The People’s Liberation Army Air Force (PLAAF) of Communist China sent wave after wave of military aircraft into Taiwan’s Air Defense Identification Zone (ADIZ) over the weekend, setting a record for China’s largest airspace incursion on Saturday with 39 warplanes and then shattering that record on Monday with 52.
52 PLA aircraft (J-16*34, SU-30*2 Y-8 ASW*2, KJ-500 AEW&C*2 and H-6*12) entered #Taiwan’s southwest ADIZ on October 4, 2021. Please check our official website for more information: https://t.co/2mC6UszTMB pic.twitter.com/WOtdFvJx8o
— 國防部 Ministry of National Defense, R.O.C. 🇹🇼 (@MoNDefense) October 4, 2021
“China has been wantonly engaging in military aggression, damaging regional peace,” Taiwanese Premier Su Tseng-chang said on Sunday.
Before this weekend, the largest Chinese incursion involved 28 warplanes on June 15. The current round of incursions began after Taiwan applied for membership in the Comprehensive and Progressive Agreement for Trans-Pacific Partnership (CPTPP), a trade pact China also wishes to join, and dominate.
Friday was the 72nd anniversary of the founding of the Communist People’s Republic of China, which might have prompted Beijing to make a massive show of force against Taiwan.
On Thursday, China’s Taiwan Affairs Office quoted a poem from the Communist Party’s founding father, Mao Zedong, to attack Taiwanese Foreign Minister Joseph Wu as a liar and a “shrilling” fly.
“This kind of verbal violence, unprecedented in the international community, only highlights the overstepping of the rules of the Taiwan-related body on the other side of the Taiwan Strait and how far away it is from civilised society,” Taiwan’s Mainland Affairs Council responded.
The first wave of incursions this weekend included two of China’s nuclear-capable H-6 bombers and an anti-submarine aircraft. The second wave included more H-6 bombers and an early-warning aircraft.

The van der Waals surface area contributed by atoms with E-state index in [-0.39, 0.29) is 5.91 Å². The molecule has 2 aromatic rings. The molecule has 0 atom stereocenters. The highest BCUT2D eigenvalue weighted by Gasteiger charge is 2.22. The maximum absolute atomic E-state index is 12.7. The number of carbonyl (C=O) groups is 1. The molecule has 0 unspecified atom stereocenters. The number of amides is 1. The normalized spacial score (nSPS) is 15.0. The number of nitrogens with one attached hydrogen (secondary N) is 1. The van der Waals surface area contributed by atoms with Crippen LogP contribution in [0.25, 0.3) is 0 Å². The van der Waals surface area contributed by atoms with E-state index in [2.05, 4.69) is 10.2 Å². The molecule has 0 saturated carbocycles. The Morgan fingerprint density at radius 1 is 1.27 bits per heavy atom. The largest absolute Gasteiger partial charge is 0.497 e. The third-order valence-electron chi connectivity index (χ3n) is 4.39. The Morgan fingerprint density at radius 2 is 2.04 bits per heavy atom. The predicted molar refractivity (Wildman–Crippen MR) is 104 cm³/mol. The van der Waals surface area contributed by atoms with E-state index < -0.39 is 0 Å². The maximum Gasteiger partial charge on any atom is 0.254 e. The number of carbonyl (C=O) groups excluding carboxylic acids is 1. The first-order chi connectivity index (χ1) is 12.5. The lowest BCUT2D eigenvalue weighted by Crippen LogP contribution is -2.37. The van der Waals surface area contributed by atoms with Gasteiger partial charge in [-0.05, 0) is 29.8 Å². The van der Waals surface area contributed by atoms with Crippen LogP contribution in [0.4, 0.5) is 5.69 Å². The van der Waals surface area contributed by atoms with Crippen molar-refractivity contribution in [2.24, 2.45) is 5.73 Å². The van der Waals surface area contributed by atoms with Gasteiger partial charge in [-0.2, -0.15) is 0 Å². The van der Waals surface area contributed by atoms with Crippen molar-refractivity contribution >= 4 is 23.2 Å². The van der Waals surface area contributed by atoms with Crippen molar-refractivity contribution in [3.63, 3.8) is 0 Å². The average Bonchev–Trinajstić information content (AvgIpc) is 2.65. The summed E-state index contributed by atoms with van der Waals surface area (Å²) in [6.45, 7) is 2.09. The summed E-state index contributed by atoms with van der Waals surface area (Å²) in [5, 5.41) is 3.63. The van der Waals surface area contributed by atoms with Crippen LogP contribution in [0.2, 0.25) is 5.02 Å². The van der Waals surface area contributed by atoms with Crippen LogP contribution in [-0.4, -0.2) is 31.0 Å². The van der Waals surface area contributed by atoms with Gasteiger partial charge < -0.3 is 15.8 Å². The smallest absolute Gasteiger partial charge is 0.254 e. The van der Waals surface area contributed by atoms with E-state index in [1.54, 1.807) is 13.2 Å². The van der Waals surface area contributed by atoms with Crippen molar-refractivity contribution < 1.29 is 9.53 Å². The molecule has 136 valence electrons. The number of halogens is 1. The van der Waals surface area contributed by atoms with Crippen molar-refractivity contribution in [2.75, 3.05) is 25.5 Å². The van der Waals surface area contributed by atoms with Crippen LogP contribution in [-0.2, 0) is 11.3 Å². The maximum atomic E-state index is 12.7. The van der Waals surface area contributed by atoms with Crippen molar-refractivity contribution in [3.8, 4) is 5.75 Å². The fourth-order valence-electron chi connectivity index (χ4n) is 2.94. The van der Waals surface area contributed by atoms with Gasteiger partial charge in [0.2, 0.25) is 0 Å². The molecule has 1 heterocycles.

A large number of China’s mainstay J-16 fighters were also involved in the flights. Analysts told the Taipei Times on Sunday the incursions might have been a “training exercise” to help Chinese fighter pilots become familiar with Taiwan’s airspace, grow accustomed to long-range flights, and practice protecting the heavy H-6 bombers.
The Chinese planes conducted threatening maneuvers near the Pratas Islands, a flashpoint location for any potential conflict between Taiwan and the mainland that is usually occupied by a small force of Taiwanese Coast Guard and Marine personnel.
The Chinese also flew over the Bashi Channel, a crucial waterway separating Taiwan from the Philippines. The U.S. occasionally sends military aircraft over the Bashi Channel to stress America’s commitment to keeping it open.
Monday’s flights brought the total number of Chinese military aircraft penetrating Taiwan’s ADIZ over the past three days to 93, grouped into five distinct waves.
“The United States is very concerned by the People’s Republic of China’s provocative military activity near Taiwan, which is destabilizing, risks miscalculations, and undermines regional peace and stability,” the U.S. State Department said on Sunday. “We urge Beijing to cease its military, diplomatic, and economic pressure and coercion against Taiwan.”